Liesbeth was also in the cider cellar. She was the one who squealed the loudest when the door suddenly opened and the Russian stepped in. Oma had to cover her mouth. The Russian shouted “Ura!” And again, “Ura!” He confiscated their watches and every single piece of jewellery they were wearing – a charm bracelet here, a necklace or a ring there. Then he left, taking the farmer Groiß with him to help the men outside bury the dead soldiers. Nearly all the women were sent to cook, while five of them were taken to the stable, where they could be heard begging for mercy. Liesbeth was among them. When she came out, her blouse was ripped and she didn’t say a word. With pale lips she went over to one of the saucepans and began stirring the soup. She cried into the pan, gentle salty tears. Oma cried too.

Uncle Fritz’s house was commandeered by Soviet secret police from the GPU. During their interrogations, Oma had to make sure there was always enough tea on the table. If she did a good job, she was praised and allowed to pick up a pot of lard from the supply officer, who was staying in the neighbouring house. Because the officer had a daughter at home in Moscow who was her age, he often brought her a couple of cinnamon rolls from the officers’ mess. He would watch her eating, and if she enjoyed them it brought a misty sheen to his eyes. Oma liked him, but she kept that to herself. Somehow it felt wrong to like him. Just as it was wrong to like Andrei, another Russian. He had studied music before becoming a soldier, and came by every afternoon to play the violin for her. Once, he put down his bow in the middle of a piece, tiptoed over to Oma, who was rocking back and forth to the music, and gave her a kiss on the cheek. She pulled her face away and he immediately let go of her. Oma says this was very decent of him, although she actually only turned away to see if anybody was standing in the door, and she felt terrible regret about it afterwards, because Andrei stopped visiting her after this incident. She would have liked to have mended his uniform for him and to get a little hug in return, just to see what it’s like to be held close by a man.

Where the picture of Hitler had once hung, there was now, in the same frame of course, a picture of a guardian angel. Uncle Fritz had been smart enough to replace it without delay. He had rolled up the picture of Hitler and hid it behind a crate of sugar beets in the barn. “It would be a waste,” he said, “to tear it up or burn it. You never know when you might need something like that again, and it’s annoying if you no longer have it.” From then on, Oma prayed to her guardian angel and carried on praying for pretty long legs like Elsa Friedmann’s, because then she would be discovered and be able to take to the stage in a flowing costume, and that would be a life, an exciting one, a life like no other.

Four months after the end of the war, Oma was sent back to her mother to give her a hand with gathering bricks. The apartment building was still standing, but it was completely surrounded by rubble and no progress had been made in shifting it.
There is a photo of her on the day she left. Oma is wearing a blue soldier’s jacket, a cap with a feather, and green velvet shoes with straw soles that a displaced woman from the Sudetenland had braided for her as a farewell present. The photo is in black and white, but Oma remembers the colours very clearly. “Back then, when something was blue, it was really blue, more than nowadays, and so radiant,” she added, “that it was almost blinding.” When she says the word “radiant,” she tamps down the loose soil around the freshly planted herbs with her feet. Soon she will be finished for the day; all she has left to do is water the roses. One of them needs quite a bit of water or else it will begin to droop.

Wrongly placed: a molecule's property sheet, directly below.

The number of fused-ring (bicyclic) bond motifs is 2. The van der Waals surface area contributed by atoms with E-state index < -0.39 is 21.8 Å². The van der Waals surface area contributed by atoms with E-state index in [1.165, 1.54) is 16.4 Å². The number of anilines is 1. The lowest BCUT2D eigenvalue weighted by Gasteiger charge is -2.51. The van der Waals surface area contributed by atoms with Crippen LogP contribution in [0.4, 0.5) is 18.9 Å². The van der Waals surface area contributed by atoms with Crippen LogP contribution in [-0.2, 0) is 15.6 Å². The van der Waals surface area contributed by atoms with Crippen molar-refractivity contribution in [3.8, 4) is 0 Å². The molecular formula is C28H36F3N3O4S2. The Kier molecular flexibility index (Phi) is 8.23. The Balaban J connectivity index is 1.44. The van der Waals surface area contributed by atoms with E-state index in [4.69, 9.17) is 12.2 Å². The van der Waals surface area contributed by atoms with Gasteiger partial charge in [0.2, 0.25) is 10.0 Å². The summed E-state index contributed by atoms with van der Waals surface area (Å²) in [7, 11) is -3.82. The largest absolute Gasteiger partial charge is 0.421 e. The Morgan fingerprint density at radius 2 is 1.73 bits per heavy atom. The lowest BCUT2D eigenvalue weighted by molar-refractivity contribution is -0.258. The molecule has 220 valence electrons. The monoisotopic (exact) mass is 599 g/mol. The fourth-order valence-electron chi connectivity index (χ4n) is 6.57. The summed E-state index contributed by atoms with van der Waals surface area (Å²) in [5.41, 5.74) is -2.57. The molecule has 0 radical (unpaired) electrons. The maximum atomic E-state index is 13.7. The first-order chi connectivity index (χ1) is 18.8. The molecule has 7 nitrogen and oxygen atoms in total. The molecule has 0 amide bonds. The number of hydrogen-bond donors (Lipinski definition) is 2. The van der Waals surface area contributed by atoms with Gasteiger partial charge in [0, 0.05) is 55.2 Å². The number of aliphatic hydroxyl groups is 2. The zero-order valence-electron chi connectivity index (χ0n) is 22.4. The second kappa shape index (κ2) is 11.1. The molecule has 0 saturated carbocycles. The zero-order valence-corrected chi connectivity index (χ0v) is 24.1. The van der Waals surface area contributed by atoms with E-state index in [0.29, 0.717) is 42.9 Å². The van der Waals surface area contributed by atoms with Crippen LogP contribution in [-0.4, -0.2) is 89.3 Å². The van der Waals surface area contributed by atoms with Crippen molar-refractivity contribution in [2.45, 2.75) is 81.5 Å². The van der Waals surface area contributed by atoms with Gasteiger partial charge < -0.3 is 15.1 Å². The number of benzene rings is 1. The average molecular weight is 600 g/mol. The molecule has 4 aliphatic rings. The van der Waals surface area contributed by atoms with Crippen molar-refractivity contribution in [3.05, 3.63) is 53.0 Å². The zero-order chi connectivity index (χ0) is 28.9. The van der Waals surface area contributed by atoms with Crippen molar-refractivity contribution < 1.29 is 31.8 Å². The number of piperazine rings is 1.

The supply officer picked Oma up in his car and drove her in style to Hütteldorf on the edge of Vienna, where she was collected by her mother. On the way, he taught her a Russian folk song. They sang it together, their hair in the wind. It was a melancholy song, which you could tell even if you didn’t understand a word of it. When they arrived, the officer gave her a kiss on the hand. It tickled because he had a beard, and despite it tickling her, Oma suddenly felt like crying. She was ashamed of this and quickly got out of the car. It also brought on a pain in her side, an invisible pain that she has since always associated with the smell of cologne. The smell came from the kiss on her hand, and she wondered if her father, the hustler from Hernals, hadn’t also smelled like that.

And then Oma helped to rebuild Vienna.

Opa, who had escaped from a prison camp near Linz, was finally back home with his parents in Nussdorf after a return journey with lots of detours and got to know Oma while they were gathering bricks.

Then the thing happened in the Vienna Woods.

Then she was pregnant.

Then suddenly her name was Horacek.

Then Andreas was born.

Then Robert and Christel.


… somehow it all went pear-shaped. When she says the word “pear-shaped,” Oma puts down the watering can and looks around the garden. She’s satisfied with what she sees. The only thorn in her side is the neighbour’s house, which desperately needs a fresh coat of paint. It’s a crying shame how shabby it looks, just like everything is getting shabby! Things used to be different, she’s sure of it. Things were definitely better in the past. And if she hadn’t been so young and stupid, she’d be standing on stage under a spotlight and the applause would never end, even long after the curtain comes down, and then she would stand there with her pretty long legs and just be happy, happy, happy.

From 29 Kurzgeschichten aus Wien, Echomedia Buchverlag, 2020.